MacBook Pro and Mac Mini with M2 suffer from SSD slower than predecessors

MacBook Pro and Mac Mini with M2 suffer from SSD slower than predecessors

If the new MacBook Pro and Mac Mini equipped with the unpublished M2 Pro and M2 Max easily surpass the competition in SSD speed, the situation is not so favorable when the comparison is made with their predecessors. Several tests carried out by specialized vehicles reveal that Apple’s releases have lower transfer rates compared to the previous generation, due to the same decision that hindered the performance of the MacBook Air M2 — the use of a reduced number of memories.

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Despite not being revolutionary as the first generation of machines with Apple Silicon, the recently announced MacBook Pro 14 and 16 inches, in addition to the Mac Mini 2023, drew attention due to the arrival of the M2 Pro and M2 Max chips, consistently more robust than the Apple’s first generation of processors. Compared to their predecessors, both showed average gains of 20% in CPU and 30% in GPU, in addition to boosted numbers in Artificial Intelligence and video rendering.

However, users who purchase the base version of one of these novelties will have a not very pleasant surprise: the SSD storage used by Apple is slower than that of the MacBook Pro and Mac Mini with M1. The first tests were done by the site 9to5Mac and reveal 30% to 50% drops in transfer speeds compared to older machines. Breakdowns by 9to5Mac himself and YouTube channel Brandon Geekabit reveal why: the use of just one storage module instead of 2 or more.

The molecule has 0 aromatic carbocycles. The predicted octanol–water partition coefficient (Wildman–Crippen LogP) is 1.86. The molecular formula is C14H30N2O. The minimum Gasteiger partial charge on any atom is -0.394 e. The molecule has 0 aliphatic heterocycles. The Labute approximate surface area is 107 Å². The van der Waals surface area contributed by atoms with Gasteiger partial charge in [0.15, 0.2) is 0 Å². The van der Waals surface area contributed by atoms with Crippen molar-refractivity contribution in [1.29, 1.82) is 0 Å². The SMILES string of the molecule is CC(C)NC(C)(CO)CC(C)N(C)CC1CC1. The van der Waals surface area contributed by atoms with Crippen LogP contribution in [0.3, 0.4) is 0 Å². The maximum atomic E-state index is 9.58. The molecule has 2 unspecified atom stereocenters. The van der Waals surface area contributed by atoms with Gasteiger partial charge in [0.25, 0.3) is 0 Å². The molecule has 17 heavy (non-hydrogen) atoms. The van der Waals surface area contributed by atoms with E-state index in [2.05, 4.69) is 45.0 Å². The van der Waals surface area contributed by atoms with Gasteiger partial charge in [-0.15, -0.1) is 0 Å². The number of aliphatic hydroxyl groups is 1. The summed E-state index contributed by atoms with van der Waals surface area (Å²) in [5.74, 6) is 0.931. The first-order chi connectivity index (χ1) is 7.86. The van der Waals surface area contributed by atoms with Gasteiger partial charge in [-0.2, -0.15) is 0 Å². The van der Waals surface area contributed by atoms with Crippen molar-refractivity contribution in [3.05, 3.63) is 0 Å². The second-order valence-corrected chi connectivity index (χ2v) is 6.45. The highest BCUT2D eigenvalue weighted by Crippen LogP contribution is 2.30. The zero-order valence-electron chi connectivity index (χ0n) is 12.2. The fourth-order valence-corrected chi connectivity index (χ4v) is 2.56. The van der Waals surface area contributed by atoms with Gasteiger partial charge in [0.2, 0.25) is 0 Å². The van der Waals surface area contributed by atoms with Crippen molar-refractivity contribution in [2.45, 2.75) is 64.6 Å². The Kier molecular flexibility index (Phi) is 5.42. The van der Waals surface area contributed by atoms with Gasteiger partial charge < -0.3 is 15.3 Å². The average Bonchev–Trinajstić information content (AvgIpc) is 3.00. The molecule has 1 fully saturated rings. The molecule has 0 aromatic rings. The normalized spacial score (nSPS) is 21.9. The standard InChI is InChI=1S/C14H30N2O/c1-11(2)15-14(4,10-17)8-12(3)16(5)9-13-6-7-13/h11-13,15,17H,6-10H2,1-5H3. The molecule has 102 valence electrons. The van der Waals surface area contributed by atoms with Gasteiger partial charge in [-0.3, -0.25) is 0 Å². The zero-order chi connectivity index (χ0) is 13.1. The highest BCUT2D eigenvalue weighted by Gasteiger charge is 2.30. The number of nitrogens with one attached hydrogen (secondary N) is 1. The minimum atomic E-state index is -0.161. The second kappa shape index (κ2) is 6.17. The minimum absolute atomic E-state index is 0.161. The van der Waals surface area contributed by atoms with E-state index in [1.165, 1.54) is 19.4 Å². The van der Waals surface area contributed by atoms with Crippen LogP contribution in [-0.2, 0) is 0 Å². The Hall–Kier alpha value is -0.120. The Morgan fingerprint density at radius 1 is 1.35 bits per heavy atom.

The most basic versions of the older MacBook Pro and Mac Mini adopted lower density NAND memories (the type dedicated to storage), which required the brand to use two or more units to reach 256 GB or 512 GB. In the end, this architecture delivered positive results, since there were two or even four communication channels for the data to travel, guaranteeing very high speeds.

With devices equipped with the M2, M2 Pro and M2 Max, the situation was changed: denser NAND memories were used, leading Apple to reduce the number of chips installed to just 1. As a result, data was limited to travel on a single channel, thus leading to the drastic reductions observed, especially problematic when we consider that these devices are not exactly accessible and seek to serve professionals.

The curious situation is more delicate with the 512 GB MacBook Pro 14 — even though it has more capacity than the Mac Mini by default, the number of NAND modules installed compared to the model with the M1 Pro chip dropped from 4 to just 2, limiting rates transfer in the same way. None of the tests actually evaluated the 16-inch MacBook Pro, but it’s likely that the larger machine also suffers from a similar problem in its most basic variant.

It is worth remembering that this is not the first time that this has happened with Apple devices – last year, the company was involved in controversies with the MacBook Air M2 for the same reason. The company ensured that this would not be noticed in everyday use, thanks to the faster M2, an answer that should be given again with discussions involving the new Macs.

It is important to point out that this does not completely invalidate the performance gains of the new processors, and in the case of users and professionals who need the improvements provided by the new generation without being able to spend a lot, these versions are still welcome. That said, it’s always disappointing to see a product debut with downgrades compared to its predecessors, leaving the recommendation to avoid them, investing a little more to get models with greater capacity, which will have guaranteed high SSD speeds.

Source: Digital Trends, iMore